Ms. Majorie Dove Kent , Executive Director of Jews for Racial & Economic Justice (JFREJ) in New York (supported in part by the UJA Federation),
has decided to get into the Israel-Palestine debate and writes in support of Sanders’ campaign suspended Simone Zimmerman in a Haartez op-ed on Apr. 15, 2016.
Her main point:
There is a growing community of Jews in this country who understand that nobody is free until everybody’s free. Simone Zimmerman embodies this emerging vision. But the fist of the Jewish establishment is clenched too tightly to allow for this direction to a viable, just, and dignified Jewish future…Sanders should have known that the Jewish community is one place that’s not ready for a political revolution.
Zimmerman represents a new generation of Jewish leaders and a new Jewish politics — deeply committed to the Jewish community and equally committed to justice: white Jews and Jews of color, Mizrahim, Sephardim, and Ashkenazim, working for a just future for all…Groups like Jewish Voice for Peace,If Not Now, and JStreet U are growing in numbers and strength as thousands of Jews decide to recommit to the Jewish community and fight for justice and equity, in the United States, in Israel and Palestine, and throughout the world…
…Will Jewish leaders loosen their clenched fist enough to recognize the grounded vision of safety and freedom that the next generation of Jews is fighting for? Will the American Jewish establishment heed the call of our domestic and global Jewish social justice movement that increasingly connects the dots between racial and economic justice here at home and a just peace in Israel and Palestine?
There is a lot I could write especially about the false victimization portrayal of this line of thinking as being persecuted, muted and shut down. Never has a breakaway minority within religious, political or social spheres of activity within the Jewish community been so pampered, supported and tolerated by establishment Jewry.
But that appeal to “justice” caught my eye.
Here is Ze’ev Jabotinsky before the Peel Commission as per Walter Laqueur and Barry Rubin (eds.), The Israel-Arab Reader (N.Y.: Penguin Books, 4th revised and updated edition 1984), at 58-61 in his Evidence Submitted to the Palestine Royal Commission at the House of Lords, London on February 11, 1937
I have the profoundest feeling for the Arab case, in so far as that Arab case is not exaggerated. This Commission have already been able to make up their minds as to whether there is any individual hardship to the Arabs of Palestine as men, deriving from the Jewish colonisation. We maintain unanimously that the economic position of the Palestinian Arabs, under the Jewish colonisation and owing to the Jewish colonisation, has become the object of envy in all the surrounding Arab countries, so that the Arabs from those countries show a clear tendency to immigrate into Palestine. I have also shown to you already that, in our submission, there is no question of ousting the Arabs. On the contrary, the idea is that Palestine on both sides of the Jordan should hold the Arabs, their progeny, and many millions of Jews. What I do not deny is that in that process the Arabs of Palestine will necessarily become a minority in the country of Palestine. What I do deny is that that is a hardship. It is not a hardship on any race, any nation, possessing so many National States now and so many more National States in the future. One fraction, one branch of that race, and not a big one, will have to live in someone else’s State: well, that is the case with all the mightiest nations of the world. I could hardly mention one of the big nations, having their States, mighty and powerful, who had not one branch living in someone else’s State. That is only normal and there is no “hardship” attached to that. So when we hear the Arab claim confronted with the Jewish claim; I fully understand that any minority would prefer to be a majority, it is quite understandable that the Arabs of Palestine would also prefer Palestine to be the Arab State No. 4, No. 5, or No. 6 — that I quite understand; but when the Arab claim is confronted with our Jewish demand to be saved, it is like the claims of appetite versus the claims of starvation. No tribunal has ever had the luck of trying a case where all the justice was on the side of one Party and the other Party had no case whatsoever. Usually in human affairs any tribunal, including this tribunal, in trying two cases, has to concede that both sides have a case on their side and, in order to do justice, they must take into consideration what should constitute the basic justification of all human demands, individual or mass demands — the decisive terrible balance of Need. I think it is clear.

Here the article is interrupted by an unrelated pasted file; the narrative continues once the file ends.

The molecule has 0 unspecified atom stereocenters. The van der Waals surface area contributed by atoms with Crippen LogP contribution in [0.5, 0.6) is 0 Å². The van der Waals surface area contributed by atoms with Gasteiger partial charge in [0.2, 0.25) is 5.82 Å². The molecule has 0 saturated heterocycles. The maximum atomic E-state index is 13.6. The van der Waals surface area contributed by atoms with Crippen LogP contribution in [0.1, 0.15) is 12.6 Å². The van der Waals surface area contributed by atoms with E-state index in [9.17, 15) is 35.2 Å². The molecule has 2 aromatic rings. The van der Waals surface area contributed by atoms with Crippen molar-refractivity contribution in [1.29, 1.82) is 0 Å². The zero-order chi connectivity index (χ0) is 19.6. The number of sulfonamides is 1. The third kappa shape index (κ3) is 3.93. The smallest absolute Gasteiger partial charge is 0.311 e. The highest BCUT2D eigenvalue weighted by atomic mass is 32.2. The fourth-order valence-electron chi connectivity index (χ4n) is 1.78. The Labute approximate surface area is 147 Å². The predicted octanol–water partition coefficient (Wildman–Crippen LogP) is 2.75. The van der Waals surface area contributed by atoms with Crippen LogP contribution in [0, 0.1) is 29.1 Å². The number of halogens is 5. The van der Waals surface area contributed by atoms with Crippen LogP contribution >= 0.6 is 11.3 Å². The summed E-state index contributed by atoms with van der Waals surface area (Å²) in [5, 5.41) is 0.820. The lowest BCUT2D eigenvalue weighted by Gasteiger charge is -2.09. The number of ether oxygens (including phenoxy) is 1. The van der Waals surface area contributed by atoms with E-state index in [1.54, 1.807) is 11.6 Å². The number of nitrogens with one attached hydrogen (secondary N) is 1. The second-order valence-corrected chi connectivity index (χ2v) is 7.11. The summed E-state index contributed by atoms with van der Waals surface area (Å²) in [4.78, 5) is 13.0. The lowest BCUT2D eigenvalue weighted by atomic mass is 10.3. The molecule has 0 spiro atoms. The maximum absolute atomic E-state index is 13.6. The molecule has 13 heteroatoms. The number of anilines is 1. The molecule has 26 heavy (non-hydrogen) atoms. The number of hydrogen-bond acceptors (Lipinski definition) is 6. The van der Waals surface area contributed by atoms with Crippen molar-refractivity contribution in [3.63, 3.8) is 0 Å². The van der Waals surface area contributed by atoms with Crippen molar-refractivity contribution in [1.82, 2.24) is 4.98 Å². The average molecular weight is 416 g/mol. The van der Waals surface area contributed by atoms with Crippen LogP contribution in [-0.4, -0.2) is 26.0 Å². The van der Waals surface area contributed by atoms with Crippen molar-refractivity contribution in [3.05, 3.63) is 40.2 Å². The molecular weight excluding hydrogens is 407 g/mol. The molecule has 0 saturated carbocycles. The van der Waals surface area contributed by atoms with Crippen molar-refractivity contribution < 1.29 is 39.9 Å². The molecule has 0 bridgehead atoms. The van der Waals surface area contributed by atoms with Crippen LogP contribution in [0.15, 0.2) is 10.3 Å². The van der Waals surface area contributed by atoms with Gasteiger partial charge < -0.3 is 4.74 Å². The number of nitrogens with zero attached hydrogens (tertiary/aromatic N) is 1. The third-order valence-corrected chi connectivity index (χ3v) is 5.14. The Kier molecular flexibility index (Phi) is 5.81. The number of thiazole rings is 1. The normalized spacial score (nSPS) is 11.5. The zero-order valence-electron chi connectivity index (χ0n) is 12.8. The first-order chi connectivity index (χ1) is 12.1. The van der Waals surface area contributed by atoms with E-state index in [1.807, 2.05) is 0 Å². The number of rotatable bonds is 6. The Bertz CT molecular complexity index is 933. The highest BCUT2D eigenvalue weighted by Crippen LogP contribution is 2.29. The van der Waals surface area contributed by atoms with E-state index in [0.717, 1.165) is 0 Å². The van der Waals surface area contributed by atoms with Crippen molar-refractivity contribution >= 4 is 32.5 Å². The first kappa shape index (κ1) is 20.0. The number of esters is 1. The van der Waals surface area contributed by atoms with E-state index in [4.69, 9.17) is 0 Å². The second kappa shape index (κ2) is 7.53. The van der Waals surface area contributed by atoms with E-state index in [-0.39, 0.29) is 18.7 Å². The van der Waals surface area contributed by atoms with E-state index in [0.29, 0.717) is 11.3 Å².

Incidentally, Jabotinsky was obliged to present his remarks in London because the British Mandate power had banned him from reentering Eretz-Yisrael since the end of 1929 when he left for a speaking engagement abroad. Talk about justice.
Ms. Dove, there is no real link between the two foci you desire to link. If there is any possibility of Arabs achieving justice, it can only be through the structure and facilities of the Jewish state. Violence must be rejected as their main tool.
But worse, if there is any movement that is racist, unjust and oppressive in our area here along the banks of the Jordan River and the shores of the Mediterranean Sea, it is that which is called “Palestinianism”.
And not only to we Jews and Zionists who for the past century have suffered riots, and murder, and rape and theft and torching and terror but also the Arab residing in our homeland ever since the PA took over and from before, when the Mufti’s forces murdered thousands of his opponents among his Arab community, who truly deserves a better life, but will not get it from the leadership of Palestinianism.